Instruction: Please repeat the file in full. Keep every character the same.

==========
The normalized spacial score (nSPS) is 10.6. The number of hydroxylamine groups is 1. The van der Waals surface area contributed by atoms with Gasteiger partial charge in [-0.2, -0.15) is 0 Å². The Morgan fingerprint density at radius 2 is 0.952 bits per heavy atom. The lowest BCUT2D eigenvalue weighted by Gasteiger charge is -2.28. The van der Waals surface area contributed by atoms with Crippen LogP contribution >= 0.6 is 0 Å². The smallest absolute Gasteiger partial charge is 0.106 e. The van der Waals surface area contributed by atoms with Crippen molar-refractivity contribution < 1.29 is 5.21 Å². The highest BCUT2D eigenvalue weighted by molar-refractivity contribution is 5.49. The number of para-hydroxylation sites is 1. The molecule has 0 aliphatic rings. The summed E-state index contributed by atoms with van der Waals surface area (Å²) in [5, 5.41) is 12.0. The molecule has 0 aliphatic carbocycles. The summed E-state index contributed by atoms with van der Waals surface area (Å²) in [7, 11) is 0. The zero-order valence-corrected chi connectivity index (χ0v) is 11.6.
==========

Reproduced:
The normalized spacial score (nSPS) is 10.6. The number of hydroxylamine groups is 1. The van der Waals surface area contributed by atoms with Gasteiger partial charge in [-0.2, -0.15) is 0 Å². The Morgan fingerprint density at radius 2 is 0.952 bits per heavy atom. The lowest BCUT2D eigenvalue weighted by Gasteiger charge is -2.28. The van der Waals surface area contributed by atoms with Crippen LogP contribution >= 0.6 is 0 Å². The smallest absolute Gasteiger partial charge is 0.106 e. The van der Waals surface area contributed by atoms with Crippen molar-refractivity contribution < 1.29 is 5.21 Å². The highest BCUT2D eigenvalue weighted by molar-refractivity contribution is 5.49. The number of para-hydroxylation sites is 1. The molecule has 0 aliphatic rings. The summed E-state index contributed by atoms with van der Waals surface area (Å²) in [5, 5.41) is 12.0. The molecule has 0 aliphatic carbocycles. The summed E-state index contributed by atoms with van der Waals surface area (Å²) in [7, 11) is 0. The zero-order valence-corrected chi connectivity index (χ0v) is 11.6.